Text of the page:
Although I think we can – or should – all agree that Israel’s punitive raids failed to achieve the objective of recovering its captured soldiers. Whether or not they will have a deterrent effect very much remains to be seen.

    Tschussie!

  34. Is it too much to ask that our money not be used for this bloody mess? It’s unethical and the money that our government gives the Israeli government for war and the prosecution of the occupation engenders hate toward us and makes us terror targets, just as it motivated the 9/11 attacks against us.

  35. “Hezbollah invaded Israel and kidnapped Israelis citizens and somehow Israel is the agressor.”

    I think this one needs to have the difference split.

    Hezbollah was the aggressor against Israel.

    But Israel was the aggressor against Lebanon.

    Had Israel not seized on the crisis to carry out a long-desired plan to attack Lebanon, had they carried out a campaign that targetted the people who attacked them, the moral calculus of this war would have been entirely different.

  36. Apostate Jew,

    I’d attribute the difference between Israelis’ response to their fiasco and Americans’ response to our own in Iraq not to the fact that they are Jews, but because they do not have the luxury of indulding their pride and partisanship at the expense of their nation’s security.

    Whereas our own stateside Keyboard Kommandos can ignore reality and congratulate themselves for not flinching as the train goes over the cliff, without there being the immediate and severe repercussions that Israel would have to face if it engaged in the same self-delusion.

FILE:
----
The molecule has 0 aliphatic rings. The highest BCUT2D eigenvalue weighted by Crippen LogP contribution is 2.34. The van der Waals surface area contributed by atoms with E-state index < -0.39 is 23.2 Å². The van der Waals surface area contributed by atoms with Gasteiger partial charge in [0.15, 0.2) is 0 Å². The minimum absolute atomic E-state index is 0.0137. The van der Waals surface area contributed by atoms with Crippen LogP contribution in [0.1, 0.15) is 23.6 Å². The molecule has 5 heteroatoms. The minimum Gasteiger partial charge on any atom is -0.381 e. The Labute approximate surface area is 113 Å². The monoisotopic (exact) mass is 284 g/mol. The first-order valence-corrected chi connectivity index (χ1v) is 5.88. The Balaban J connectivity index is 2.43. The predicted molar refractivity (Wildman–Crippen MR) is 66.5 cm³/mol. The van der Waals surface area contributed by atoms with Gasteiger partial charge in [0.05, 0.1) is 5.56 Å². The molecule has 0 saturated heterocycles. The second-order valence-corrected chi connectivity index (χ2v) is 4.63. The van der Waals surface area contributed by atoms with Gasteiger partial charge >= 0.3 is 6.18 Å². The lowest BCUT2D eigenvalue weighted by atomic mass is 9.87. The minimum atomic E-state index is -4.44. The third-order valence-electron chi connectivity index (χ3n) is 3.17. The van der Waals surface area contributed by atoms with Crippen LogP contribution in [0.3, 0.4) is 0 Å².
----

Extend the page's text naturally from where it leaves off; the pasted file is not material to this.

In other words, it’s material conditions, not culture, dammit! 😉

  37. Joe, good comments on Israel being the aggressor against Lebanon though Hezbollah was the aggressor against them. But Israel’s supporters seem to see no moral problem with collective punishment or disporportionate response.
    For the record I think after the kidnapping raid Israel should have launched a similarly limited attack in response (I have always maintained on this post that the destruction of the Hez leaders compound was appropriate). I don’t think it would have been feasible or appropriate to “cut off Hezbollah’s arms.” Remember Hez does advocate “death to Israel” but thats largely because they originated as a resistance movement against Israel’s occupation of their land (Israel and their thuggish Southern Lebanonese Army proxies). Look, I realize Israelis are (justifiably) paranoid given the past, but they still have to play by the rules of civilization or people will call them on it. At least people with some striving towards objectivity.
    I also notice not one person has tried to rebut my argument that this was astoundingly bad for the US, no matter who was right or wrong or “started it.”